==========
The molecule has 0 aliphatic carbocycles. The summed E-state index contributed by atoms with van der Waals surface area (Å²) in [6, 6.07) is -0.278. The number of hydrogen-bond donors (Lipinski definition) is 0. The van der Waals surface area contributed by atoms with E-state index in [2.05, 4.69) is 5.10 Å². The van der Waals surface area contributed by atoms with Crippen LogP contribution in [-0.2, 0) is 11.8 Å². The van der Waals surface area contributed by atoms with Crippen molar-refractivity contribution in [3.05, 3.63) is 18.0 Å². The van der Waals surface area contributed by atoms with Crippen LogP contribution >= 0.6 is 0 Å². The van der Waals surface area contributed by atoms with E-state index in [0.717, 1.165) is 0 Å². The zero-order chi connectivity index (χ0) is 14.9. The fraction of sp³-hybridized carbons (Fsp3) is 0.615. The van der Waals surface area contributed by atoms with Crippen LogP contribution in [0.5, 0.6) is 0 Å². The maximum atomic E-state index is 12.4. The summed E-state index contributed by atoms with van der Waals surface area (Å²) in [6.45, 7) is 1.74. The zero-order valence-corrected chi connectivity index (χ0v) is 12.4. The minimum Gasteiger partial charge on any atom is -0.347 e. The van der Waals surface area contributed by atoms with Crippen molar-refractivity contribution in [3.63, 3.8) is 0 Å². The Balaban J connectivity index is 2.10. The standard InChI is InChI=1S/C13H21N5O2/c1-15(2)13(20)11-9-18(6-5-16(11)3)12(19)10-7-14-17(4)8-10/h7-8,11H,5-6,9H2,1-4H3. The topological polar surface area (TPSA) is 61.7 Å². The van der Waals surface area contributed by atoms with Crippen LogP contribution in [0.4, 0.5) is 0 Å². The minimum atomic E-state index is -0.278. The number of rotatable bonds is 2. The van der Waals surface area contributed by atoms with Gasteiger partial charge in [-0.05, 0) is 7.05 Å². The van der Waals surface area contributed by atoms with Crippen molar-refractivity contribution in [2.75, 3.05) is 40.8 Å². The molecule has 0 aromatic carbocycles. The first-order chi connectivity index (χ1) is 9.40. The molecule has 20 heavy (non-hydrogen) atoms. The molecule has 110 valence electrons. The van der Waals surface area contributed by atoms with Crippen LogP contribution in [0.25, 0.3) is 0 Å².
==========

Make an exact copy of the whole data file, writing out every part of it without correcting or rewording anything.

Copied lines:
The molecule has 0 aliphatic carbocycles. The summed E-state index contributed by atoms with van der Waals surface area (Å²) in [6, 6.07) is -0.278. The number of hydrogen-bond donors (Lipinski definition) is 0. The van der Waals surface area contributed by atoms with E-state index in [2.05, 4.69) is 5.10 Å². The van der Waals surface area contributed by atoms with Crippen LogP contribution in [-0.2, 0) is 11.8 Å². The van der Waals surface area contributed by atoms with Crippen molar-refractivity contribution in [3.05, 3.63) is 18.0 Å². The van der Waals surface area contributed by atoms with Crippen LogP contribution >= 0.6 is 0 Å². The van der Waals surface area contributed by atoms with E-state index in [0.717, 1.165) is 0 Å². The zero-order chi connectivity index (χ0) is 14.9. The fraction of sp³-hybridized carbons (Fsp3) is 0.615. The van der Waals surface area contributed by atoms with Crippen LogP contribution in [0.5, 0.6) is 0 Å². The maximum atomic E-state index is 12.4. The summed E-state index contributed by atoms with van der Waals surface area (Å²) in [6.45, 7) is 1.74. The zero-order valence-corrected chi connectivity index (χ0v) is 12.4. The minimum Gasteiger partial charge on any atom is -0.347 e. The van der Waals surface area contributed by atoms with Crippen molar-refractivity contribution in [3.63, 3.8) is 0 Å². The Balaban J connectivity index is 2.10. The standard InChI is InChI=1S/C13H21N5O2/c1-15(2)13(20)11-9-18(6-5-16(11)3)12(19)10-7-14-17(4)8-10/h7-8,11H,5-6,9H2,1-4H3. The topological polar surface area (TPSA) is 61.7 Å². The van der Waals surface area contributed by atoms with Crippen LogP contribution in [0.4, 0.5) is 0 Å². The minimum atomic E-state index is -0.278. The number of rotatable bonds is 2. The van der Waals surface area contributed by atoms with Gasteiger partial charge in [-0.05, 0) is 7.05 Å². The van der Waals surface area contributed by atoms with Crippen molar-refractivity contribution in [2.75, 3.05) is 40.8 Å². The molecule has 0 aromatic carbocycles. The first-order chi connectivity index (χ1) is 9.40. The molecule has 20 heavy (non-hydrogen) atoms. The molecule has 110 valence electrons. The van der Waals surface area contributed by atoms with Crippen LogP contribution in [0.25, 0.3) is 0 Å².